2. Description of the Related Art

It is known to treat narrowing of a rectilinear blood vessel by means of a radially expandable tubular device, commonly referred to as a stent. This stent is introduced in the unexpanded state into the internal lumen of the vessel, in particular by the percutaneous route, as far as the area of narrowing. Once in place, the stent is expanded in such a way as to support the vessel wall and thus re-establish the appropriate cross section of the vessel.

Stent devices can be made of a non-elastic material, in which case the stent is expanded by an inflatable balloon on which it is engaged. Alternatively, the stent can be self-expanding, e.g., made of an elastic material. A self-expanding stent typically expands spontaneously when withdrawn from a sheath which holds it in a contracted state.

For example, U.S. Pat. Nos. 4,733,065 and 4,806,062, which are incorporated by reference herein, illustrate existing stent devices and corresponding positioning techniques.

A conventional stent is not entirely suitable for the treatment of a narrowing situated in the area of a bifurcation, since its engagement both in the principal conduit and in one of the secondary conduits can cause immediate or delayed occlusion of the other secondary conduit.

It is known to reinforce a vascular bifurcation by means of a stent comprising first and second elements, each formed by helical winding of a metal filament. The first of the two elements has a first part having a diameter corresponding to the diameter of the principal vessel, and a second part having a diameter corresponding to the diameter of a first one of the secondary vessels. The first element is intended to be engaged in the principal vessel and the second element is intended to be engaged in the first secondary vessel. The second element has a diameter corresponding to the diameter of the second secondary vessel. After the first element has been put into place, the second element is then coupled to the first element by engaging one or more of its turns in the turns of the first element.

This equipment permits reinforcement of the bifurcation but appears unsuitable for treating a vascular narrowing or an occlusive lesion, in view of its structure and of the low possibility of radial expansion of its two constituent elements.

Moreover, the shape of the first element does not correspond to the shape of a bifurcation, which has a widened transitional zone between the end of the principal vessel and the ends of the secondary vessels. Thus, this equipment does not make it possible to fully support this wall or to treat a dissection in the area of this wall. Additionally, the separate positioning of these two elements is quite difficult.

SUMMARY

A method of deploying a bifurcation stent at a vascular bifurcation of a main vessel into first and second branch vessels includes positioning a bifurcation stent at a vascular bifurcation, the bifurcation stent expandable from a reduced diameter to an expanded diameter, the bifurcation stent comprising a first end, a second end, and a marker near the first end, wherein the first end diameter is larger than the second end diameter when the bifurcation stent is expanded, and wherein the bifurcation stent is positioned such that the marker is aligned with a carinal plane at the vascular bifurcation; partially expanding the first end of the bifurcation stent; adjusting the position of the bifurcation stent such that the marker is positioned past the carinal plane and towards the first branch vessel; and deploying the bifurcation stent at the bifurcation.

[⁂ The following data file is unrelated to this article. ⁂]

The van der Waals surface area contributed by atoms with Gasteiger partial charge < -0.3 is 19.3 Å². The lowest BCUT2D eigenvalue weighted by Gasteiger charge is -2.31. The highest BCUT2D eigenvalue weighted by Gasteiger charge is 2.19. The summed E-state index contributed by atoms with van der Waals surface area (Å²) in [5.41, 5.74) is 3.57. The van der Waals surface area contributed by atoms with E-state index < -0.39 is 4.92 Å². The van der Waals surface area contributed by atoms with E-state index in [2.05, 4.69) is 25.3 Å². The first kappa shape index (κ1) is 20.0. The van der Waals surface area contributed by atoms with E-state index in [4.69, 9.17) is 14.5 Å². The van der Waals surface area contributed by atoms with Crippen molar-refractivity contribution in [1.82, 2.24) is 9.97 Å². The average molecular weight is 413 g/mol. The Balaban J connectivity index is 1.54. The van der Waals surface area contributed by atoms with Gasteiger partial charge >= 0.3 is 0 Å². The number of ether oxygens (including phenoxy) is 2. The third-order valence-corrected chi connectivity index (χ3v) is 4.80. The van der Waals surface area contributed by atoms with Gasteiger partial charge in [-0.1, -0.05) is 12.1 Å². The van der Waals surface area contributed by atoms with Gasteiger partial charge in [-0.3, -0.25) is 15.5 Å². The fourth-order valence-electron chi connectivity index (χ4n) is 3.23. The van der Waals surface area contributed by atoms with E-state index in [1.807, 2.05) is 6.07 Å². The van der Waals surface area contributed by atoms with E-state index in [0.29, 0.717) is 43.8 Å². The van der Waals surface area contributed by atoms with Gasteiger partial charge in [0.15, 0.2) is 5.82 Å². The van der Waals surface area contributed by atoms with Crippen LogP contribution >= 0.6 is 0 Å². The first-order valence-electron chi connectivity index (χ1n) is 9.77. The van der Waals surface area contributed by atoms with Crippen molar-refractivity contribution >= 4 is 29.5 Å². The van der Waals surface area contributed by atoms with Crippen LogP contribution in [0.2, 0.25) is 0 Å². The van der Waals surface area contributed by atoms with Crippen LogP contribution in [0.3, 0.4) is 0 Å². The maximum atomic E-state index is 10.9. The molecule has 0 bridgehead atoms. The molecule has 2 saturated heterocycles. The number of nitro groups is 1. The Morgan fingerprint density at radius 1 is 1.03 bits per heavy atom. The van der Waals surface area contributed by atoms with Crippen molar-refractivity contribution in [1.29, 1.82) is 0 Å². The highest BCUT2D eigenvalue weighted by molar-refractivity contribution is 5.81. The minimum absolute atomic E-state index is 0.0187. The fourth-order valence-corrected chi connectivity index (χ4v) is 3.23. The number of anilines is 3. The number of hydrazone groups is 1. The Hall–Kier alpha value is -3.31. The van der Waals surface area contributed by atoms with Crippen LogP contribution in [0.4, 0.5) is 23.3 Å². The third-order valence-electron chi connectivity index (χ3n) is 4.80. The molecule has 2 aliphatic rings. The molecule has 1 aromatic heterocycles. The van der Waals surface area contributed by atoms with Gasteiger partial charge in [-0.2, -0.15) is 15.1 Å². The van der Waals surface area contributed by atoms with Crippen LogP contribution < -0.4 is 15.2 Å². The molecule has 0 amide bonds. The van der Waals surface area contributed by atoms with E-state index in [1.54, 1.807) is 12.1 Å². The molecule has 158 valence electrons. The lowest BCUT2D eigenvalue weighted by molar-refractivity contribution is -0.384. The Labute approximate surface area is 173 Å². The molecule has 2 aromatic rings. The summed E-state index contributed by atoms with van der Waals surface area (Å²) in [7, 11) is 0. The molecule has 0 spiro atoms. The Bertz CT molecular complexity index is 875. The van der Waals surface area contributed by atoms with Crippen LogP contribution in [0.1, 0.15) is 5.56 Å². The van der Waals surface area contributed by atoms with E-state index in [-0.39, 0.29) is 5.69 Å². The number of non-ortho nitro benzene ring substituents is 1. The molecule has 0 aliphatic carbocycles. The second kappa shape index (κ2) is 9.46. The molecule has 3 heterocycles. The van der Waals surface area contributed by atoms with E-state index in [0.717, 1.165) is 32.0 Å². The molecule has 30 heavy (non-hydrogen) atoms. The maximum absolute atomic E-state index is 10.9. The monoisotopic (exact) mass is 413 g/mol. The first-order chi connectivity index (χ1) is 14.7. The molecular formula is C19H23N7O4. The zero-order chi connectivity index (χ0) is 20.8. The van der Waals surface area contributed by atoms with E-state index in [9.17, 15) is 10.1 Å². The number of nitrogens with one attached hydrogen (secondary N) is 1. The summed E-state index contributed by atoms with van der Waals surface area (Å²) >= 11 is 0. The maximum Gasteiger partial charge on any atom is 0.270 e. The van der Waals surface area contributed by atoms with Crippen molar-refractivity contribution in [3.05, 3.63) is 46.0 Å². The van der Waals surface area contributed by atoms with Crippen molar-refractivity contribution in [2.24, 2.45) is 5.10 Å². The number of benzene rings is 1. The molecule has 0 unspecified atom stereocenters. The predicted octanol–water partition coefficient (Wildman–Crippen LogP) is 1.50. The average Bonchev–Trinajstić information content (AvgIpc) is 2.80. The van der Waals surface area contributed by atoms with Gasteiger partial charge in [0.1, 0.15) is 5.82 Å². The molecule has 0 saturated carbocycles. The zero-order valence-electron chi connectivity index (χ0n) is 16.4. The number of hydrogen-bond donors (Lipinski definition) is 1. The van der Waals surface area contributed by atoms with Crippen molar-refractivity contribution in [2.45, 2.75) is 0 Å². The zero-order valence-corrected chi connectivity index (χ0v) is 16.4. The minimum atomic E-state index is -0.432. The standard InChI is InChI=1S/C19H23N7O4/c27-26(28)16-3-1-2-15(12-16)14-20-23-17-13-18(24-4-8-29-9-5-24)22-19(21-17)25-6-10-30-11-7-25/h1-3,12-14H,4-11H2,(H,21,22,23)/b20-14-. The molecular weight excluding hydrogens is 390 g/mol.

In one embodiment, the stent is self expandable. In another embodiment, the method further includes dilating the vascular bifurcation with a dilation balloon prior to said positioning, expanding the first end of the bifurcation stent with a dilation balloon after said deploying, delivering a branch stent to the first branch vessel, and/or delivering a second branch stent to the second branch vessel. In some embodiments, the branch stent is deployed such that it partially overlaps a portion of the bifurcation stent.

In one embodiment, the vascular bifurcation is selected from the group consisting of one or more of a coronary artery, a carotid artery, a femoral artery, an iliac artery, a popliteal artery, and a renal artery. In another embodiment, partially expanding the first end includes partially retracting a sheath that surrounds the bifurcation stent. The sheath can include one or more retaining bands.

In another embodiment, a method of deploying a stent at a bifurcation of a main vessel to two branch vessels, the two branch vessels forming a carina at the bifurcation, includes: partially deploying a stent at the bifurcation; advancing the stent towards the branch vessels so the stent at least partially straddles the carina; and deploying the stent at the bifurcation. The method can further include expanding a balloon at the bifurcation.

In another embodiment, a bifurcation stent includes: a plurality of cells extending along a longitudinal axis of the bifurcation stent from a first end to a second end of the bifurcation stent, each cell having a plurality of struts extending in a substantially linear, zig-zag pattern extending around the bifurcation stent, wherein the bifurcation stent is expandable from reduced diameter to an expanded diameter, the first end of the bifurcation stent having a larger diameter than the second end when expanded; and an eyelet integrally formed with the cell positioned adjacent the first end, and configured to receive a radiopaque marker therein.